7. Have your water break naturally.

I can’t tell you how many times I have seen doctors walk into the labor and delivery room to see their patients and after a few minutes of chatting and doing a cervical exam, they say that they are going to break the mom’s water. Ask why they feel it’s necessary to break your water at this time. It might be a good option, but you might want more time. The doctor might say that it will help speed up your labor, BUT artificially rupturing our membranes has shown to not always be an effective way to speed labor. It only causes your contractions to be more painful, it can cause your baby’s heart rate to plummet since the water is no longer protecting them and surrounding them and their umbilical cord, and it increases your chances of infection. This is why it’s good to let baby break the water on his/her own unless it’s medically necessary, for example, they are unable to find the baby’s heart rate.

And another note, once your water is broken, the typical rule is you must have your baby within 24-hours (sometimes doctors will allow you to go past that) before you have to have a C-section. The reason for this is that they are trying to avoid infection, chorioamnionitis. So once your water is broken, you are on the clock!

8. Don’t get an epidural too soon.

If you decide to get an epidural too soon (before active labor), it can cause your labor to slow down and potentially stop. Your medical providers will then have to counteract that epidural medication with another medication called Pitocin, which is a synthetic form of oxytocin (the hormone that causes your contractions), which is the drug that they use for inductions. If you get an epidural too soon, even Pitocin sometimes won’t help. You want to make sure that you have established a good labor pattern of effective contractions and are in active labor before you decide to get an epidural. The longer that you wait to get an epidural, the lower your chances are for needing a C-section. Here is when you should get an epidural.

9. Ask for intermittent monitoring.

If you are wanting a drug-free birth, you can request to have intermittent monitoring. If you are going to be induced or have an epidural, you will have to be continuously monitored since they need to see how your baby is reacting to the drugs being given to you. A lot of doctors still want their patients to be continuously monitored even when women are wanting a drug-free birth. However, continuous monitoring prevents women from moving very much during labor, which in my opinion is vital to having a successful unmedicated birth. I mean you can move a few feet from the machine, but that’s about it. This means that women may be unable to change positions freely or use a bath or shower to help with comfort and control during labor. The medical staff can also at times become fixated on constantly getting a perfect reading from the monitor. Mind you, when you move, the baby moves so monitors need to be moved with the baby to pick up the heartbeat — this can be quite often. So, unfortunately, rather than focusing on the needs of the laboring woman, they are focusing on getting a constant reading of the heartbeat.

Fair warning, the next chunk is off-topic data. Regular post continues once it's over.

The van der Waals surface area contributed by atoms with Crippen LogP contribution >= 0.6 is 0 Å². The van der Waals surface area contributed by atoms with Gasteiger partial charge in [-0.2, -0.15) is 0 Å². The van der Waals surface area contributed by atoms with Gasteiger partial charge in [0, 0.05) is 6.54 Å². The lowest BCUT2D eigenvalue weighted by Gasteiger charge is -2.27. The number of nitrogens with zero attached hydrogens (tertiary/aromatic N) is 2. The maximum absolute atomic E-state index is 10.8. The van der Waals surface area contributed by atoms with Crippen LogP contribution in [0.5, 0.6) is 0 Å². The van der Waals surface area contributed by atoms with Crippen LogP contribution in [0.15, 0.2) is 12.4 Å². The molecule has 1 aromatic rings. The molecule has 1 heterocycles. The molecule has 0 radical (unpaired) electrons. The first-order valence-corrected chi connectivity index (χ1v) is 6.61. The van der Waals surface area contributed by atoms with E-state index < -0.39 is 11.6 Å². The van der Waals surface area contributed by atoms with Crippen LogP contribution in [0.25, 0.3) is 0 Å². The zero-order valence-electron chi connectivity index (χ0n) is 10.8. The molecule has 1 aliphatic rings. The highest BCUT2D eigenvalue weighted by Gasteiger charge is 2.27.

NOTE: Some hospitals have wireless and waterproof monitors. So if your doctor demands continuous monitoring, you can still have the option to walk around, move in different positions, and get in the tub with these monitors continuously on you.

As for intermittent monitoring, it is a wonderful option. Your care provider can still check to see how the baby is responding to labor, and it allows you to labor the way you want. If you want to move around, get in the water, you can! Also, monitors can be uncomfortable on your belly so to be able to take them off or have them use a Doppler instead is so much nicer!

10. Ask questions during your labor.